Where’s the ‘Corn Now?

Over the last several months writing has become a true labour of love; I’ve endured the fiery trials of editing and peer review, coming out the better for and bringing my work to a wider audience. As the links below will show, that has– remarkably– come to fruition at long last. So, to everyone here (all three of you) thank you for your readership and support, which has given me the confidence and thought-provoking commentary that I’ve needed along the way. I shall keep nuclear unicorn’ing away!

In the meantime, you can entertain yourselves with Game Changer, an article I wrote for this season’s Bitch Magazine which explores the sociological reasons behind the viciousness of online bullying. Why, I ask, does prejudice reach a frenzied, uncivilised pitch in gaming? Is it because of anonymity? (Spoiler alert: no.) I argue instead that we fail to hold people accountable because we think of the internet as being “less real,” thus facilitating actions that a moral framework in an unimpeachably real space might not so readily entertain. By accepting the virtual world as part of the ‘real world’ and by challenging the arguments of those who claim they need to be bigots in order to have fun, we can make the internet a more humane place for us all.

Also this month, I’m being published in Women Studies Quarterly, a major academic journal in gender studies put out by CUNY’s Feminist Press. In this season’s Enchantment issue, which assembled articles about the role of fantasy and imagination in life and politics, I wrote a lengthy peer-reviewed paper– entitled ‘The New Laboratory of Dreams’– which posits roleplaying games as sites of resistance and politically imaginative creativity. By encouraging people to construct lives, worlds, and scenarios, such games implicitly reveal the constructed nature of the real world and facilitate useful thinking about how it might be changed, or to simply experiment with this, that, or the other social environment. Such imaginative spaces, I argue, democratise the culture-making tool of game development and make game design “a domestic leisure activity.” Building on my own experience of discovering my womanhood through roleplaying, I examine how such social reconstruction can occur through gaming as a whole and use the RPG Eclipse Phase as an example of a brave new genre of intelligent, politically thoughtful games that push us beyond our comfort zones.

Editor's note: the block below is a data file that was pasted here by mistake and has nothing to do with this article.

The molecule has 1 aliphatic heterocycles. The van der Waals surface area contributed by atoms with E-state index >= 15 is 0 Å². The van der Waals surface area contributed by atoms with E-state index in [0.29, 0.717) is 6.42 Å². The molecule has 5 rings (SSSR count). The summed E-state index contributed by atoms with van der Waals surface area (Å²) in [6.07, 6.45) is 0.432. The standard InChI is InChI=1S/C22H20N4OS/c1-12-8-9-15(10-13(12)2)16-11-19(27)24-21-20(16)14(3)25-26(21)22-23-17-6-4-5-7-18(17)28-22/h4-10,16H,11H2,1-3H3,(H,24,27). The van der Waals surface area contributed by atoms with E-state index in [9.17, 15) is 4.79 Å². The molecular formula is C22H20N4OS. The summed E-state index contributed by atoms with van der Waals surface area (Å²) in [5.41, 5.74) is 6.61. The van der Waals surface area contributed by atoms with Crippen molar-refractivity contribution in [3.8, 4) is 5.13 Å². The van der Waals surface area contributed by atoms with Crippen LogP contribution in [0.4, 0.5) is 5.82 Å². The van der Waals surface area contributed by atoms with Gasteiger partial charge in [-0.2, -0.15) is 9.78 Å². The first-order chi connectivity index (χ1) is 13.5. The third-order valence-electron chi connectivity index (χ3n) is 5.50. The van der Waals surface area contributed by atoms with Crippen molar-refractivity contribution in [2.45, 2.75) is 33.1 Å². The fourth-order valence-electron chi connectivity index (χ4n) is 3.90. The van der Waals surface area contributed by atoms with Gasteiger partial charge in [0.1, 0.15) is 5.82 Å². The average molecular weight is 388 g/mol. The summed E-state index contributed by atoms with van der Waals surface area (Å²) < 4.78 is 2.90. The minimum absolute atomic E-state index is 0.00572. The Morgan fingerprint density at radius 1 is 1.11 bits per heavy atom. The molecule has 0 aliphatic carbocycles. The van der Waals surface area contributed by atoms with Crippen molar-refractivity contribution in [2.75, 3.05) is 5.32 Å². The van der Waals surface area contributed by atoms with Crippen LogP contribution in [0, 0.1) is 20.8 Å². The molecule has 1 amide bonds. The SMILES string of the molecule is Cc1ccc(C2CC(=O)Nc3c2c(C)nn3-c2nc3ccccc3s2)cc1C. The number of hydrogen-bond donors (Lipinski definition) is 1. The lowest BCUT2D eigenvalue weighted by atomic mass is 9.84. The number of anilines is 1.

Finally, yes, at long last, the sluggies have hit the big time. Feministing’s article about the recent changes to the GID diagnosis headlined with the slugs re-enacting the medical industrial complex. I’m so proud of you, little slugs!

 

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Comments

  1. Rebecca Ashling says:

    I’ve recently acquired “Eclipse Phase” and it’s a great game. Certainly, it’s the only one I’ve seen that makes a distinction between gender identity and biological sex.

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